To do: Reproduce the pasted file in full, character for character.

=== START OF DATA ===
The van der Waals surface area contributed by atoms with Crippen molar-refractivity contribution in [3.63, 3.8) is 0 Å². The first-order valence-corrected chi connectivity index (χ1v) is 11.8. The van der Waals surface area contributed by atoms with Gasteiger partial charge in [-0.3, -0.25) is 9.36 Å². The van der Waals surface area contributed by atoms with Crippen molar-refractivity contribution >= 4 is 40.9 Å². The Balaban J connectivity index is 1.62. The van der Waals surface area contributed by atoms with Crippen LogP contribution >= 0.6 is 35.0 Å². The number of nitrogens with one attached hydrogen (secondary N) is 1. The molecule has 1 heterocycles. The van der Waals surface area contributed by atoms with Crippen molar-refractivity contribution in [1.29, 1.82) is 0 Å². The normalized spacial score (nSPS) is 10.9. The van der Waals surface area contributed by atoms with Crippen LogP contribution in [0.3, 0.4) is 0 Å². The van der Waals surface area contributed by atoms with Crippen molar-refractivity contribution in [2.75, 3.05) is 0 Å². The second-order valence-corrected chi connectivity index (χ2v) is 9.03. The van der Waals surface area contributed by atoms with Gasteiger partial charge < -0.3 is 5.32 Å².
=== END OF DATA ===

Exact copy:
The van der Waals surface area contributed by atoms with Crippen molar-refractivity contribution in [3.63, 3.8) is 0 Å². The first-order valence-corrected chi connectivity index (χ1v) is 11.8. The van der Waals surface area contributed by atoms with Gasteiger partial charge in [-0.3, -0.25) is 9.36 Å². The van der Waals surface area contributed by atoms with Crippen molar-refractivity contribution >= 4 is 40.9 Å². The Balaban J connectivity index is 1.62. The van der Waals surface area contributed by atoms with Crippen LogP contribution >= 0.6 is 35.0 Å². The number of nitrogens with one attached hydrogen (secondary N) is 1. The molecule has 1 heterocycles. The van der Waals surface area contributed by atoms with Crippen molar-refractivity contribution in [1.29, 1.82) is 0 Å². The normalized spacial score (nSPS) is 10.9. The van der Waals surface area contributed by atoms with Crippen LogP contribution in [0.3, 0.4) is 0 Å². The van der Waals surface area contributed by atoms with Crippen molar-refractivity contribution in [2.75, 3.05) is 0 Å². The second-order valence-corrected chi connectivity index (χ2v) is 9.03. The van der Waals surface area contributed by atoms with Gasteiger partial charge < -0.3 is 5.32 Å².